This self-defining claim poses a significant challenge for us because it does not matter to our external accreditors or to our secular colleagues. By definition, Jesuit institutions of higher learning exist to educate young people in a way that prepares them to be valuable contributors to the common good through the work they will do in the course of their careers. But that, for Jesuit educators, is not enough. We seek to form—and that powerful transitive verb cannot be overemphasized in our context—men and women of a particular kind: individuals of faith who understand that their faith compels them to work for justice and in the service of others, regardless of their chosen profession. Even more pointedly, our tradition recognizes that the work our alumni undertake and the careers that will unfold for them take on their proper importance and meaning only in the context of the deeper, primary commitments of their lives: the commitments they owe to their families and their communities.
In 1989, reflecting on 200 years of Jesuit and Catholic education at Georgetown, Timothy Healy, S.J., then the university’s president, spoke eloquently of the work of all Jesuit universities when he reminded all involved with the life of Georgetown:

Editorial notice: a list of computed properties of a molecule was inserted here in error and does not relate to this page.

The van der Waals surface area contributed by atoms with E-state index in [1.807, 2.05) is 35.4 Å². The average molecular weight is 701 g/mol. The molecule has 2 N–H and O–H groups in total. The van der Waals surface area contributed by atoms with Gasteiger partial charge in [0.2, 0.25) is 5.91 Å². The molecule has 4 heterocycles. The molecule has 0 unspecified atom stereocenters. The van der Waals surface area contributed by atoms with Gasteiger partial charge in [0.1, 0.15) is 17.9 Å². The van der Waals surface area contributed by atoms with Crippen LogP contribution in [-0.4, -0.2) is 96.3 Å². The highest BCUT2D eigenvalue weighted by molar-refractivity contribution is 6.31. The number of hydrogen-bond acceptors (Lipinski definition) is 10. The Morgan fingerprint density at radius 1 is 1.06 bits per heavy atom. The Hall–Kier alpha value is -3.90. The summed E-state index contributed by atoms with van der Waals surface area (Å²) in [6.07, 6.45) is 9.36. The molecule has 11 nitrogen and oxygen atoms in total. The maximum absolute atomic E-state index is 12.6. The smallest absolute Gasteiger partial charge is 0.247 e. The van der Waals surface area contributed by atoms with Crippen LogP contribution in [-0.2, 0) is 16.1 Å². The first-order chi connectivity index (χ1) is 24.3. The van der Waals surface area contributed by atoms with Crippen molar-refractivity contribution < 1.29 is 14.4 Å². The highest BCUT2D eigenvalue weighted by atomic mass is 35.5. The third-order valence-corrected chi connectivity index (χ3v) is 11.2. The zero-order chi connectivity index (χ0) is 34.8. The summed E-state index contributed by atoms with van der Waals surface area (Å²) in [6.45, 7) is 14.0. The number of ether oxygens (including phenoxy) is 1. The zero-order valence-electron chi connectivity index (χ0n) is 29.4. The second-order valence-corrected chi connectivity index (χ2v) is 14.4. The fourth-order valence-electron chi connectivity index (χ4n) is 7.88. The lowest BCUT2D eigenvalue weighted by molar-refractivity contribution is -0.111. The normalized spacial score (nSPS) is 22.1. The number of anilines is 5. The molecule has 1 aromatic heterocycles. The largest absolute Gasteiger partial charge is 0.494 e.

Undergraduate teaching, with its dream of making citizens for the City of Man and the City of God, has always been first in Georgetown’s time and heart. For two centuries on this good ground the faculty has labored to help young men, and for the last 30 years young women, to achieve themselves as citizens, husbands and wives, parents and as friends. “Liberal education” has always had those aims and only those.... [W]e have never bowed to either of two heresies—that the bachelor’s degree is for making a living rather than for life itself, or that one can debase the arts and sciences to make them “value free.” Neither fallacy has ever clouded the renaissance Jesuit vision that everything human, as well as the nature in which mankind sits, is filled with the laboring presence of God and thus worth the struggle to enjoy, understand and celebrate.
Such convictions flow from the spiritual vision passed on in the Spiritual Exercises of St. Ignatius, the touchstone of all Jesuit spirituality and the work of any Jesuit school. The underpinnings of education in Jesuit schools can be found in the worldview transmitted by three meditations found in the exercises. Although written almost 500 years ago, they evoke powerful, foundational convictions that can—and, I would submit, must—animate any academic program at a Jesuit university. These meditations are those on the Incarnation, on the Call of the King and on the Two Standards.